Shulman was 27 years old when she started seeing respected voice coach Peter Rofé in 2004. She had moved to New York from Arizona with her best friend a few years earlier. She hoped to turn her experience as a radio DJ into a lucrative career doing voice-overs in television and radio ads.
Shulman said she had been working with Rofé for more than six months when he locked the door of his Manhattan studio during a session. She said he persuaded her to take off her shirt so she could get more into the read. He told her that her voice turned him on, she said, and "he took his penis out."
"He asked if I wanted to touch it, and then he reached down and he touched my breast," Shulman said. "I remember putting my shirt back on, and I didn't say anything. I was in shock."
For years, Shulman carried the guilt and shame of the encounter, she said. She had no idea other women had similar stories about him. Then, #MeToo erupted, and she learned she wasn't alone.
As women across the country came forward in October with stories of sexual harassment, some former clients of Rofé also had allegations to share. They found each other online and formed a private Facebook group with two goals: supporting each other and finding allegations that could lead to a viable case for prosecution.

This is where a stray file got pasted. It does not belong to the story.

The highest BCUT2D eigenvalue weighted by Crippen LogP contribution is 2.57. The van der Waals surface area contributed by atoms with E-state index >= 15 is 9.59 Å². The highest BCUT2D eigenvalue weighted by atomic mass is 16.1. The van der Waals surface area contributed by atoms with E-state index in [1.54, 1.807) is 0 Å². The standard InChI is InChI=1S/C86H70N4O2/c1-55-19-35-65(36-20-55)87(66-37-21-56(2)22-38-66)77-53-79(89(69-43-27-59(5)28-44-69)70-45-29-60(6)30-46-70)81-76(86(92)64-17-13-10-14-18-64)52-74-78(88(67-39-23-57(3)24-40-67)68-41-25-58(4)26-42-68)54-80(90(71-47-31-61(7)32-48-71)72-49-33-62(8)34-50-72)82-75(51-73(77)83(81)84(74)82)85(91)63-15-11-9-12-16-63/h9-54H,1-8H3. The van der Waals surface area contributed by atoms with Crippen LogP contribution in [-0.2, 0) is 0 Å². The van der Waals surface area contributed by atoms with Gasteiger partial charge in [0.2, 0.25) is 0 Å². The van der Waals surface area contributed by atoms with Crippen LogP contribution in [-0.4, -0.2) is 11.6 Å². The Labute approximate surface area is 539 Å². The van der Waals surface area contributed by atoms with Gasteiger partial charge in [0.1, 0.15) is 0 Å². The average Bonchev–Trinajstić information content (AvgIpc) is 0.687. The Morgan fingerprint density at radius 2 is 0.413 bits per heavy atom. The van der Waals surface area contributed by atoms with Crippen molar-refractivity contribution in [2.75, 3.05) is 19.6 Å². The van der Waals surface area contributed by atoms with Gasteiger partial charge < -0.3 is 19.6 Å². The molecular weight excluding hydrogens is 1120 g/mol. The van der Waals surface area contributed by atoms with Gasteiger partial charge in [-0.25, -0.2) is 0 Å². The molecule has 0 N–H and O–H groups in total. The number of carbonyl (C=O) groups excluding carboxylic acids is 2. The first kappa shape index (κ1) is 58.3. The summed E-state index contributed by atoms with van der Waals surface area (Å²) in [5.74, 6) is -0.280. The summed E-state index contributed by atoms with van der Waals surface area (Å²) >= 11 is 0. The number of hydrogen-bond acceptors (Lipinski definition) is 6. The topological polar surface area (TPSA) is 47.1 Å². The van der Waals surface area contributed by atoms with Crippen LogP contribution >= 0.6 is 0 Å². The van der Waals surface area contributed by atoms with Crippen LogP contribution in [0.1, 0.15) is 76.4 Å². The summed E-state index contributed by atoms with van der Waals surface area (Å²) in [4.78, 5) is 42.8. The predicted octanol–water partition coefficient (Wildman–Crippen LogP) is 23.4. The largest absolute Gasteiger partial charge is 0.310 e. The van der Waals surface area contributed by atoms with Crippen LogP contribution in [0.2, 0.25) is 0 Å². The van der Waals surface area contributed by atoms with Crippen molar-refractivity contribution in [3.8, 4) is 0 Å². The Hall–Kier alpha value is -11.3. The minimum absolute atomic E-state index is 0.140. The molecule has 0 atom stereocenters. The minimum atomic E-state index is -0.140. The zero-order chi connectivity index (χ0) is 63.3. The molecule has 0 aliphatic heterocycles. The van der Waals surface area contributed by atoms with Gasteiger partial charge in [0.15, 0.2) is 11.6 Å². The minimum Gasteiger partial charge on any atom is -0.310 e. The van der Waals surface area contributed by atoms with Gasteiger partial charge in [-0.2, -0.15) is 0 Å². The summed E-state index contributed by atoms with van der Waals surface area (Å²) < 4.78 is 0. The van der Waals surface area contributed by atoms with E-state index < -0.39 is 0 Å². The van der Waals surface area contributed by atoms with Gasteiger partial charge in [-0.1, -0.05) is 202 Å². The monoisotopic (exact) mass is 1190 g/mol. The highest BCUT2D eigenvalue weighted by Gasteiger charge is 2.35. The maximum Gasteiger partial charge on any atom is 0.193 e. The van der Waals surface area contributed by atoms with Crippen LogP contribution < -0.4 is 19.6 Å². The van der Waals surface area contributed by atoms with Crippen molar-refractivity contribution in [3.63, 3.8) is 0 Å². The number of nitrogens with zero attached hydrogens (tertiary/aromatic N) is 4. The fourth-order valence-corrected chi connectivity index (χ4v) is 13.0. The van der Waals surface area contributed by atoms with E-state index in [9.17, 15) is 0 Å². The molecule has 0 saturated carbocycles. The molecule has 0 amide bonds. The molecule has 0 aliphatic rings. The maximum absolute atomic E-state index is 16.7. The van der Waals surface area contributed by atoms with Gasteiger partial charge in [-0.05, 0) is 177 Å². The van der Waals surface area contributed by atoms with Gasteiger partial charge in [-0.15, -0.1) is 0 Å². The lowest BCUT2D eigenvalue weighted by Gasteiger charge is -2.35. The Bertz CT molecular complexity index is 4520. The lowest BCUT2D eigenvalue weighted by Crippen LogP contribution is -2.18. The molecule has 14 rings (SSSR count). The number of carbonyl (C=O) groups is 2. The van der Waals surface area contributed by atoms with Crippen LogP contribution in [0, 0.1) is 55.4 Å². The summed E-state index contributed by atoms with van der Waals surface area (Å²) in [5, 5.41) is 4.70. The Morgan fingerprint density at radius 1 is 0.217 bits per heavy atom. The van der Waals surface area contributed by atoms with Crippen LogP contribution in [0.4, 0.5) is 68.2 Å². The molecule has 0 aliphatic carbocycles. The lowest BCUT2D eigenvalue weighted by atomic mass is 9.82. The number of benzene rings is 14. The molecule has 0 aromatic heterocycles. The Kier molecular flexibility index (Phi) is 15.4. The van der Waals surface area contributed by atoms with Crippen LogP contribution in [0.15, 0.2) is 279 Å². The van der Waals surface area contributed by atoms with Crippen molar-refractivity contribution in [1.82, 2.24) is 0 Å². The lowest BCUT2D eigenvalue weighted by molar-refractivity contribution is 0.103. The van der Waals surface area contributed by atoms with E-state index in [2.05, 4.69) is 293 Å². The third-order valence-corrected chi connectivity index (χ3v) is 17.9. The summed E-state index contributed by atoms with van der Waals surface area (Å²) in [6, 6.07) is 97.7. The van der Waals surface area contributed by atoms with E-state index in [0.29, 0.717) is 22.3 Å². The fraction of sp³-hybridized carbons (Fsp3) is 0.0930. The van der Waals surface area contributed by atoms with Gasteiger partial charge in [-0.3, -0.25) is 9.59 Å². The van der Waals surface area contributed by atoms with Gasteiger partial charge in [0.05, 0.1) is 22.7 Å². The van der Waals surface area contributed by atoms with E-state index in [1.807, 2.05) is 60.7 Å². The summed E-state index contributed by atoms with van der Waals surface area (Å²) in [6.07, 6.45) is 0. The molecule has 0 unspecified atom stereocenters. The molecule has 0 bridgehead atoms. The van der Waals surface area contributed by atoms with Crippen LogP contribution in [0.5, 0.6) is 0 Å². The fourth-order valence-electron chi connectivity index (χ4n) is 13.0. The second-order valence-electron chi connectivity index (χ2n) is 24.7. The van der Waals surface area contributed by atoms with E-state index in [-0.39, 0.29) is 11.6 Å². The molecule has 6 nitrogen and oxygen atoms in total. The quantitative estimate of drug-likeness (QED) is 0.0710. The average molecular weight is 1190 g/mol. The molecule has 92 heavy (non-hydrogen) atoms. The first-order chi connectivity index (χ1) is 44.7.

Sixteen women from the group spoke to CNN, accusing Rofé of various forms of sexual misconduct from the early 2000s to September 2017. Eight of those women filed formal complaints with the NYPD's Special Victims Division, a law enforcement source told CNN. Two other women also filed complaints, but declined to speak with CNN.
Rofé declined to comment when reached by phone. He directed inquiries to his lawyer, who denied wrongdoing on his behalf.
"For many years, Mr. Rofé has been a wonderful teacher and mentor to those aspiring to a career in voice-overs. He is proud of his clients and their achievements, and has always acted professionally and respectfully," Andrew Miltenberg said in a statement.
Rofé came up on law enforcement's radar before #MeToo. Another law enforcement source said he was arrested based on allegations that he exposed himself during a recording session in 2004. The case was dismissed and the record was sealed, though the reasoning is unclear, the source said.
A sisterhood forms
In January, inspired by the national conversation about sexual misconduct, Shulman sought out Rofé's Yelp page. She saw a comment criticizing his business practices and couldn't resist the urge to comment.